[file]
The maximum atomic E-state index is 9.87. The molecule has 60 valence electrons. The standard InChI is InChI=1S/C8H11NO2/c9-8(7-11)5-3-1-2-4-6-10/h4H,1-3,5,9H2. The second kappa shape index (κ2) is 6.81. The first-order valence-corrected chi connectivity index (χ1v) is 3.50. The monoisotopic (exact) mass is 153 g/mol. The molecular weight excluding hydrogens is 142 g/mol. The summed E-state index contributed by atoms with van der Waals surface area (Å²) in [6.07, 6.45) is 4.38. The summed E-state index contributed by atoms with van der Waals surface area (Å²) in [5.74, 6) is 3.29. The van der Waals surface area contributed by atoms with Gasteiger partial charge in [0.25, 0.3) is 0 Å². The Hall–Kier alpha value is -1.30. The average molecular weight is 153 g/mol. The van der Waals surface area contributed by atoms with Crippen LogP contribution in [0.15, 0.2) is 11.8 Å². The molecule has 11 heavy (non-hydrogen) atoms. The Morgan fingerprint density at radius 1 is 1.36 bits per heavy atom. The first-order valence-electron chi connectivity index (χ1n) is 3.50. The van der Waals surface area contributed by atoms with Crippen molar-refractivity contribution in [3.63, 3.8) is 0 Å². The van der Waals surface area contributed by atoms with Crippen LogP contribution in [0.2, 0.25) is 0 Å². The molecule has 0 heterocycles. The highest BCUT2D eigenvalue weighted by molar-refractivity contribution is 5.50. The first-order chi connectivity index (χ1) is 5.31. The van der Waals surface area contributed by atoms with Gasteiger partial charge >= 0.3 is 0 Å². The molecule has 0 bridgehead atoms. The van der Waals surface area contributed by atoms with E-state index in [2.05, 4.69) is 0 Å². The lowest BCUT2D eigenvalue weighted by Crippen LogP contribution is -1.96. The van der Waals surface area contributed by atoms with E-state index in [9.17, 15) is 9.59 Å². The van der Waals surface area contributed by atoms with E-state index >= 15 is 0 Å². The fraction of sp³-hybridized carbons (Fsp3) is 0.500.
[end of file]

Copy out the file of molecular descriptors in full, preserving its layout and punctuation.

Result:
The maximum atomic E-state index is 9.87. The molecule has 60 valence electrons. The standard InChI is InChI=1S/C8H11NO2/c9-8(7-11)5-3-1-2-4-6-10/h4H,1-3,5,9H2. The second kappa shape index (κ2) is 6.81. The first-order valence-corrected chi connectivity index (χ1v) is 3.50. The monoisotopic (exact) mass is 153 g/mol. The molecular weight excluding hydrogens is 142 g/mol. The summed E-state index contributed by atoms with van der Waals surface area (Å²) in [6.07, 6.45) is 4.38. The summed E-state index contributed by atoms with van der Waals surface area (Å²) in [5.74, 6) is 3.29. The van der Waals surface area contributed by atoms with Gasteiger partial charge in [0.25, 0.3) is 0 Å². The Hall–Kier alpha value is -1.30. The average molecular weight is 153 g/mol. The van der Waals surface area contributed by atoms with Crippen LogP contribution in [0.15, 0.2) is 11.8 Å². The molecule has 11 heavy (non-hydrogen) atoms. The Morgan fingerprint density at radius 1 is 1.36 bits per heavy atom. The first-order valence-electron chi connectivity index (χ1n) is 3.50. The van der Waals surface area contributed by atoms with Crippen molar-refractivity contribution in [3.63, 3.8) is 0 Å². The van der Waals surface area contributed by atoms with Crippen LogP contribution in [0.2, 0.25) is 0 Å². The molecule has 0 heterocycles. The highest BCUT2D eigenvalue weighted by molar-refractivity contribution is 5.50. The first-order chi connectivity index (χ1) is 5.31. The van der Waals surface area contributed by atoms with Gasteiger partial charge >= 0.3 is 0 Å². The molecule has 0 bridgehead atoms. The van der Waals surface area contributed by atoms with E-state index in [2.05, 4.69) is 0 Å². The lowest BCUT2D eigenvalue weighted by Crippen LogP contribution is -1.96. The van der Waals surface area contributed by atoms with E-state index in [9.17, 15) is 9.59 Å². The van der Waals surface area contributed by atoms with E-state index >= 15 is 0 Å². The fraction of sp³-hybridized carbons (Fsp3) is 0.500.